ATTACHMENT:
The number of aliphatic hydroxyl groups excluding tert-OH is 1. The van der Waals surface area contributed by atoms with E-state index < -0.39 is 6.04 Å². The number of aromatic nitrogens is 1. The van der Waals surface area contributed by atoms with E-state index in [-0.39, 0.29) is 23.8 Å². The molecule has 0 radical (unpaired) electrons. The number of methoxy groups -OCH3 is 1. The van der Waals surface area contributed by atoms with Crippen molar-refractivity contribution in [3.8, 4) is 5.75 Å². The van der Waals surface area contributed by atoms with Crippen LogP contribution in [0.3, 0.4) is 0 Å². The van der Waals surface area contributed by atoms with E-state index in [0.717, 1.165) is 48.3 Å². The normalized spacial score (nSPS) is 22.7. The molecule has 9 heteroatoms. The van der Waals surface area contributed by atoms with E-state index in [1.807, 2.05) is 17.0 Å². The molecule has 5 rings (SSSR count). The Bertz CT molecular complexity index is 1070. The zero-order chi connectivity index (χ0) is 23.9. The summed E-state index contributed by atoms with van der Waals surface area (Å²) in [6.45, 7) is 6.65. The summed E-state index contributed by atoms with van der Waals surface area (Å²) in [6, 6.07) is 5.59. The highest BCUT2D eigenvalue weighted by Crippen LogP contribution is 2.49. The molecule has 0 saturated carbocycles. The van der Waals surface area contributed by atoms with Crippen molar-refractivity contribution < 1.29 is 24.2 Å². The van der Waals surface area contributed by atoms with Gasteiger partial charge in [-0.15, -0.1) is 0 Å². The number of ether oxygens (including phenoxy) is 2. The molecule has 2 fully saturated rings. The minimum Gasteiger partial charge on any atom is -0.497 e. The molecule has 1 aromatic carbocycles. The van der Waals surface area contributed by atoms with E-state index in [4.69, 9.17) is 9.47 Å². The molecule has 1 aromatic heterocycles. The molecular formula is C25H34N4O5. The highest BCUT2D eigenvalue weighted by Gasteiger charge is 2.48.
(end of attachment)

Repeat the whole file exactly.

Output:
The number of aliphatic hydroxyl groups excluding tert-OH is 1. The van der Waals surface area contributed by atoms with E-state index < -0.39 is 6.04 Å². The number of aromatic nitrogens is 1. The van der Waals surface area contributed by atoms with E-state index in [-0.39, 0.29) is 23.8 Å². The molecule has 0 radical (unpaired) electrons. The number of methoxy groups -OCH3 is 1. The van der Waals surface area contributed by atoms with Crippen molar-refractivity contribution in [3.8, 4) is 5.75 Å². The van der Waals surface area contributed by atoms with Crippen LogP contribution in [0.3, 0.4) is 0 Å². The van der Waals surface area contributed by atoms with E-state index in [0.717, 1.165) is 48.3 Å². The normalized spacial score (nSPS) is 22.7. The molecule has 9 heteroatoms. The van der Waals surface area contributed by atoms with E-state index in [1.807, 2.05) is 17.0 Å². The molecule has 5 rings (SSSR count). The Bertz CT molecular complexity index is 1070. The zero-order chi connectivity index (χ0) is 23.9. The summed E-state index contributed by atoms with van der Waals surface area (Å²) in [6.45, 7) is 6.65. The summed E-state index contributed by atoms with van der Waals surface area (Å²) in [6, 6.07) is 5.59. The highest BCUT2D eigenvalue weighted by Crippen LogP contribution is 2.49. The molecule has 0 saturated carbocycles. The van der Waals surface area contributed by atoms with Crippen molar-refractivity contribution < 1.29 is 24.2 Å². The van der Waals surface area contributed by atoms with Gasteiger partial charge in [-0.15, -0.1) is 0 Å². The number of ether oxygens (including phenoxy) is 2. The molecule has 2 fully saturated rings. The minimum Gasteiger partial charge on any atom is -0.497 e. The molecule has 1 aromatic carbocycles. The van der Waals surface area contributed by atoms with E-state index in [4.69, 9.17) is 9.47 Å². The molecule has 1 aromatic heterocycles. The molecular formula is C25H34N4O5. The highest BCUT2D eigenvalue weighted by Gasteiger charge is 2.48.